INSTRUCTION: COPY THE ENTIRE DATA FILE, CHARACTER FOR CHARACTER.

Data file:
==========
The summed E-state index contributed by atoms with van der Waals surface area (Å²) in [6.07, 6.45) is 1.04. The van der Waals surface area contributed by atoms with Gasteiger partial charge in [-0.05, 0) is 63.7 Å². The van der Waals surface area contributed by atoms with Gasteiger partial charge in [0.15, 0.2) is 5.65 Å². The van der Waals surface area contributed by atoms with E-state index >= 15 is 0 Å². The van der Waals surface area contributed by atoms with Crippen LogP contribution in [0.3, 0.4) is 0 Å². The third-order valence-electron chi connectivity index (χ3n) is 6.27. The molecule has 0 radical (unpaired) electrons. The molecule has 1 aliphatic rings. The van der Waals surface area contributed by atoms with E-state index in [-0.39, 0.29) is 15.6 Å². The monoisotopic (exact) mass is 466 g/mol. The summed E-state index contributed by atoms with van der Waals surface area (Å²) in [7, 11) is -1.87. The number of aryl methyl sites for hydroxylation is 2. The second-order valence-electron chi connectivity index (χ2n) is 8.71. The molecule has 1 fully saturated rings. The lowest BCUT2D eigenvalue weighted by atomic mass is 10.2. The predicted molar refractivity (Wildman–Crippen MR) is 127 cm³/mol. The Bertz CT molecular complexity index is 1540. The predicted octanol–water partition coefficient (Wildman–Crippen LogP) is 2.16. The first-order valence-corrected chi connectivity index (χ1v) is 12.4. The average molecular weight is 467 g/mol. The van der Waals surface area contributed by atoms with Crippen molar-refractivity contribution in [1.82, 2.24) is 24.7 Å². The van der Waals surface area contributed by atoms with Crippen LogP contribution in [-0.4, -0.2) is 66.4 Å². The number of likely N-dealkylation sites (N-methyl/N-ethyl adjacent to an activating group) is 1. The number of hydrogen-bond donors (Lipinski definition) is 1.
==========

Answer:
The summed E-state index contributed by atoms with van der Waals surface area (Å²) in [6.07, 6.45) is 1.04. The van der Waals surface area contributed by atoms with Gasteiger partial charge in [-0.05, 0) is 63.7 Å². The van der Waals surface area contributed by atoms with Gasteiger partial charge in [0.15, 0.2) is 5.65 Å². The van der Waals surface area contributed by atoms with E-state index >= 15 is 0 Å². The van der Waals surface area contributed by atoms with Crippen LogP contribution in [0.3, 0.4) is 0 Å². The third-order valence-electron chi connectivity index (χ3n) is 6.27. The molecule has 0 radical (unpaired) electrons. The molecule has 1 aliphatic rings. The van der Waals surface area contributed by atoms with E-state index in [-0.39, 0.29) is 15.6 Å². The monoisotopic (exact) mass is 466 g/mol. The summed E-state index contributed by atoms with van der Waals surface area (Å²) in [7, 11) is -1.87. The number of aryl methyl sites for hydroxylation is 2. The second-order valence-electron chi connectivity index (χ2n) is 8.71. The molecule has 1 fully saturated rings. The lowest BCUT2D eigenvalue weighted by atomic mass is 10.2. The predicted molar refractivity (Wildman–Crippen MR) is 127 cm³/mol. The Bertz CT molecular complexity index is 1540. The predicted octanol–water partition coefficient (Wildman–Crippen LogP) is 2.16. The first-order valence-corrected chi connectivity index (χ1v) is 12.4. The average molecular weight is 467 g/mol. The van der Waals surface area contributed by atoms with Crippen molar-refractivity contribution in [1.82, 2.24) is 24.7 Å². The van der Waals surface area contributed by atoms with Crippen LogP contribution in [-0.4, -0.2) is 66.4 Å². The number of likely N-dealkylation sites (N-methyl/N-ethyl adjacent to an activating group) is 1. The number of hydrogen-bond donors (Lipinski definition) is 1.